Khon Dance Mask

Khon Dance Mask

Mask of traditional Thai dance drama

Also see: FAM tour of Thailand

The mask is perhaps the most important characteristics of the Khom, for through it more than any other agency one distinguishes the variety of roles

Bridhyakorn and Yupho, The Khon

A Khon Mask studio at Bhutesavara, Samut Songkhram, Thailand

A Khon Mask studio at Bhutesavara, Samut Songkhram, Thailand

Khon is a dance drama genre from Thailand. It is traditionally performed solely in the royal court by men in masks accompanied by narrators, singers along with traditional orchestra. The orchestra mainly consists of xylophone type instrument, gongs and drums.

A celestial Khon Mask

A celestial Khon Mask

A demon Khon Mask

A demon Khon Mask

The singing is accompanied by off stage chorus, which also recites narratives and dialogues. Majority of the stage performers can not recite dialogues because of the elaborate mask.

Traditionally it was a all men show with men playing both men and female roles. But in recent times women are also part of the traditional dance drama.

Since traditionally it was a all men affair the performance evolved into a very rough and vigorous from of dance involving gymnastics. In spite of the vigor  and roughness the Khom dancers still maintain their grace and expressiveness.

Mask forms the integral part of the Khom dance drama and they pay a leading role in identifying the characters in the traditional Thai dance drama.

Incidentally not all the Khom dancers were mask. Originally all characters, excepting those playing goddesses, female human and some female demons. But today characters playing Gods and male human have discarded the mask but continue wearing elaborate crowns. Demon, monkey and animal characters continue with the mask.

Phra Phikanet(Lord Ganesha) Khom Mask

Phra Phikanet(Lord Ganesha) Khom Mask

The Khom mask making continues today in the same process as it was done centuries ago. The mask are made out of a special paper known as koi, the same paper used to write Lord Buddha’s teaching.

15 sheets of this paper are glued together, with rice flour glue, and are placed inside a plaster mold. After drying the mask is cut out of the mold and extra layers of paper mache is used to cover up the cuts.

Lac is used for the relief work on the the mouth ears and eyebrows. Buffalo skin is used for ear flaps. Facial details are painted out and the gold leaf and fake jewels are added to the crown.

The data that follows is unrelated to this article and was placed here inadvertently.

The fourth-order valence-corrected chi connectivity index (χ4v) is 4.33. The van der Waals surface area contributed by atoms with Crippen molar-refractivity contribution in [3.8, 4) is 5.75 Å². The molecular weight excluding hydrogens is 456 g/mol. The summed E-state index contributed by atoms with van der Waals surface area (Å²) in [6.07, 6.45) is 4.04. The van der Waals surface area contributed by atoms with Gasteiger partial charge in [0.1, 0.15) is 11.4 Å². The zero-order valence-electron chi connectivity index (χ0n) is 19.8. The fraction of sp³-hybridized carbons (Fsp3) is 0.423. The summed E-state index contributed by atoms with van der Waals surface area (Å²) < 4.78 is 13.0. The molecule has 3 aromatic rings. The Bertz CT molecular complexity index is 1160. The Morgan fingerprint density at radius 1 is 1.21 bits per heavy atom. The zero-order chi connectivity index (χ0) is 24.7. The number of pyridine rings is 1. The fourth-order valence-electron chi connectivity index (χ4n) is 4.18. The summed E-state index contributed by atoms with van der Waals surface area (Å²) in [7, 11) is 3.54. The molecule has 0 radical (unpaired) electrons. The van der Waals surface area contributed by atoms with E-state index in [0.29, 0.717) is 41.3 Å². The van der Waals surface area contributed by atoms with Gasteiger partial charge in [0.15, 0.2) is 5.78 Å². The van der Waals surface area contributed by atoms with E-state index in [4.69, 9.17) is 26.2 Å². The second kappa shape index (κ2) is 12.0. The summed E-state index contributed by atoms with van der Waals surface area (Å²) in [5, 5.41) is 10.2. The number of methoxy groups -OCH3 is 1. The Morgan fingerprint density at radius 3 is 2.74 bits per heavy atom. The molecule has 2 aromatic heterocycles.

The Khon Mask is broadly classified under five categories:

  1. Demon
  2. Monkey
  3. Celestial
  4. Human
  5. Animal

The most popular among these is the demon mask, distinguished by the colour, facial expression and crown type. Demon mask is often distinguished with bulging eyes and open mouth displaying set of teeth. Monkey mask are second popular and are distinguished by the colour, facial expression and crown type.

Khon Mask key chains

Khon Mask key chains

Although the celestial and human characters in Khon dance no longer use mask but the mask makers still make this as mementos and souvenirs. The animal mask still forms an integral part of Khon Dance.

Apart from being used in traditional Thai dances the Khon mask are a prized artifacts for tourist visiting Thailand.

The mask are mounted on wooden stands for easy display and even smaller size mask comes at a lower price. Khon Mask key chains are authentic souvenirs from Thailand.

The most popular Khon dance drama is Ramakian (Thai version of the Indian epic Ramayana). The most important scene is the battle between Phara Ram (Lord Rama) and the king of Lanka Totsakan (Ravana).

Khon dance of Ramakian (Ramayana) at Asiatique, Bangkok

Khon dance of Ramakian (Ramayana) at Asiatique, Bangkok

It shows Hunuman carrying Rama against the masked Ravana, while Lakshman (Phara Lak) assists his brother Rama. Hunuman wears an animal mask while Ravana adorns the most ornamental demon mask. Rama and Lakshman are without mask but the mask is adequately compensated by elaborate crowns.

Note: I visited Thailand as part of a FAM trip organized by Tourism authority of Thailand (TAT) and Thai Airways.

Special Thanks:

  • Aso Lori (TAT, New Delhi) and Sajid Khan (Thai Airways, Kolkata)
  • My fellow FAM participants Amit Sachdev (Unique Air Travels), Sanjay Kr Kothari (Just Holidays), Vandana Arya (Gainwell Leisure Holidays), Piyush Banerjee (Discovery Holidays), Asif Alim (Neptune Holidaays) and Nandini Gangully (T2, The Telegraph)

 

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